It's heartbreaking for any parent to learn that their child is being bullied at school. But for one family in Ohio, the taunting turned tragic when their 17-year-old son committed suicide. Now the parents are suing the school, claiming it is responsible for his death.
Eric Mohat hid from his family and friends that he was constantly being tormented by bullies. His parents, Jan and Bill Mohat, believe it was a single comment in math class in March of 2007 that finally prompted Eric to take his life.
"Eric was told by a bully - one of the bullies - 'Eric, why don't you go home and shoot yourself? It's not like anybody would care,'" Jan told Early Show co-anchor Maggie Rodriguez.
The Mohats' lawsuit against the Mentor, Ohio, school district claims that teachers and school officials were aware of the situation but did not take action. Jan told Rodriguez that other students in that same math class said that the teacher had to move the bully's seat two to three times a week, and that while the teacher threatened the bully with detention, nothing was ever reported.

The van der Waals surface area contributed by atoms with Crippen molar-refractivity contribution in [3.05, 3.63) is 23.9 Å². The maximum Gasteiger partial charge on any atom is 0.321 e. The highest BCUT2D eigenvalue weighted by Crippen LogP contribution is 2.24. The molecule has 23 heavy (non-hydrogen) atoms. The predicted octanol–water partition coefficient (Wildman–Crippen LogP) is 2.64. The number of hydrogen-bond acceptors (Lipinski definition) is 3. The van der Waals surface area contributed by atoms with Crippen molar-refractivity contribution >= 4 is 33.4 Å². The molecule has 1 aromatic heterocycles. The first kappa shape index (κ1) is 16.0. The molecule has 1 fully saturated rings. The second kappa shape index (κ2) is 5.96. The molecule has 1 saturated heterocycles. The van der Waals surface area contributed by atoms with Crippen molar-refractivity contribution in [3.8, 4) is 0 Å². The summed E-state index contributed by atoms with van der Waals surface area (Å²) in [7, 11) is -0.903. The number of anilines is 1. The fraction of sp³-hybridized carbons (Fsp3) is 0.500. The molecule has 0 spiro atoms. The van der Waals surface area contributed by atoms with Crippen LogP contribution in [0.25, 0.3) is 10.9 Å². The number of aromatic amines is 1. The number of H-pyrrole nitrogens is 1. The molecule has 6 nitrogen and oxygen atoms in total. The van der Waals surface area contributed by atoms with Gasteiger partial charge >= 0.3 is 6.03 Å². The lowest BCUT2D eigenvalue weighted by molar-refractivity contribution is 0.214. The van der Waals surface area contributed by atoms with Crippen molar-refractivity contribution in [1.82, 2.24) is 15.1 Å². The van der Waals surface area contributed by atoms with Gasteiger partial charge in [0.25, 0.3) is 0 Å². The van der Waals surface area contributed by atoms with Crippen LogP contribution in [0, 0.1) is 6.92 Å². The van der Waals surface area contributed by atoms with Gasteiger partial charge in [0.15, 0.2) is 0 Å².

In a statement to CBS News the school district said that after conducting its own investigation they "found no evidence to support the family's claims that we ignored a bullying problem." They added that they have anti-bullying programs in place that were in place when Eric was there.
But Bill Mohat, Eric's father, said that the program the school uses is ineffective.
"The school has adopted the Olweus anti-bullying program from Norway," he said. "What they haven't told the residents of Mentor is there have been many, many studies about the effectiveness of that program … and the vast majority of them indicate that the program is utterly ineffective in American schools."
Ken Myers, the family's attorney, adds that other student suicides in recent years, including two the same year as Eric, confirm the school's program doesn't work.
"Certainly, if one child commits suicide, maybe there's not a problem," Myers said. "But two, three, four, five -- in fact, we just learned the other day of a young lady who had committed suicide and her parents went to the school and invoked Eric's name at the school, said 'We don't want another Eric Mohat.'"
Jan said that her son was a "very gentle soul," and that she is doing this for him.
"I am doing this for Eric so that nobody forgets," she said. "And also so that nobody should have to live through this. No other child should have to go through what Eric did. No parent should have to live through this."